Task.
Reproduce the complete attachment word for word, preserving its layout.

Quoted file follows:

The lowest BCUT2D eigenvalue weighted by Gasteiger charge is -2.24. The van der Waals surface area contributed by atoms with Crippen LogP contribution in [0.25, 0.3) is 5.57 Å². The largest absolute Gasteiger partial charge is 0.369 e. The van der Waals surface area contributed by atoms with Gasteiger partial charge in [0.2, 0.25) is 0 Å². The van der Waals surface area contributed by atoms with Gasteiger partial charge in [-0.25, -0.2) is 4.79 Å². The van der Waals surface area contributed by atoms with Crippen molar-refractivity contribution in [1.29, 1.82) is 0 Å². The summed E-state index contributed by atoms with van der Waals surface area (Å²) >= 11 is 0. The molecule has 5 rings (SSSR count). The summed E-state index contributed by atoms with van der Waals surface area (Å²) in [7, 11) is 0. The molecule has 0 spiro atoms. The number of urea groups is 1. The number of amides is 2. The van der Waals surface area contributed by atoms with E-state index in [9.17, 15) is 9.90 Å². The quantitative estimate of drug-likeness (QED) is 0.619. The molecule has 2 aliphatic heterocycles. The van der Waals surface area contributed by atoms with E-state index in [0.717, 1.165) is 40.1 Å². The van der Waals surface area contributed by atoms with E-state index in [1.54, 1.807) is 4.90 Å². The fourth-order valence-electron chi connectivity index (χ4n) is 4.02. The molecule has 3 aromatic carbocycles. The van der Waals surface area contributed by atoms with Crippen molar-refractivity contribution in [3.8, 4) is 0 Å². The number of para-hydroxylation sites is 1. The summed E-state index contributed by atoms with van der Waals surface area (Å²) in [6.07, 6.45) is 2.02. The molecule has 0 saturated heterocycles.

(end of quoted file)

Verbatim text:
The lowest BCUT2D eigenvalue weighted by Gasteiger charge is -2.24. The van der Waals surface area contributed by atoms with Crippen LogP contribution in [0.25, 0.3) is 5.57 Å². The largest absolute Gasteiger partial charge is 0.369 e. The van der Waals surface area contributed by atoms with Gasteiger partial charge in [0.2, 0.25) is 0 Å². The van der Waals surface area contributed by atoms with Gasteiger partial charge in [-0.25, -0.2) is 4.79 Å². The van der Waals surface area contributed by atoms with Crippen molar-refractivity contribution in [1.29, 1.82) is 0 Å². The summed E-state index contributed by atoms with van der Waals surface area (Å²) >= 11 is 0. The molecule has 5 rings (SSSR count). The summed E-state index contributed by atoms with van der Waals surface area (Å²) in [7, 11) is 0. The molecule has 0 spiro atoms. The number of urea groups is 1. The number of amides is 2. The van der Waals surface area contributed by atoms with E-state index in [9.17, 15) is 9.90 Å². The quantitative estimate of drug-likeness (QED) is 0.619. The molecule has 2 aliphatic heterocycles. The van der Waals surface area contributed by atoms with E-state index in [0.717, 1.165) is 40.1 Å². The van der Waals surface area contributed by atoms with E-state index in [1.54, 1.807) is 4.90 Å². The fourth-order valence-electron chi connectivity index (χ4n) is 4.02. The molecule has 3 aromatic carbocycles. The van der Waals surface area contributed by atoms with Crippen molar-refractivity contribution in [3.8, 4) is 0 Å². The number of para-hydroxylation sites is 1. The summed E-state index contributed by atoms with van der Waals surface area (Å²) in [6.07, 6.45) is 2.02. The molecule has 0 saturated heterocycles.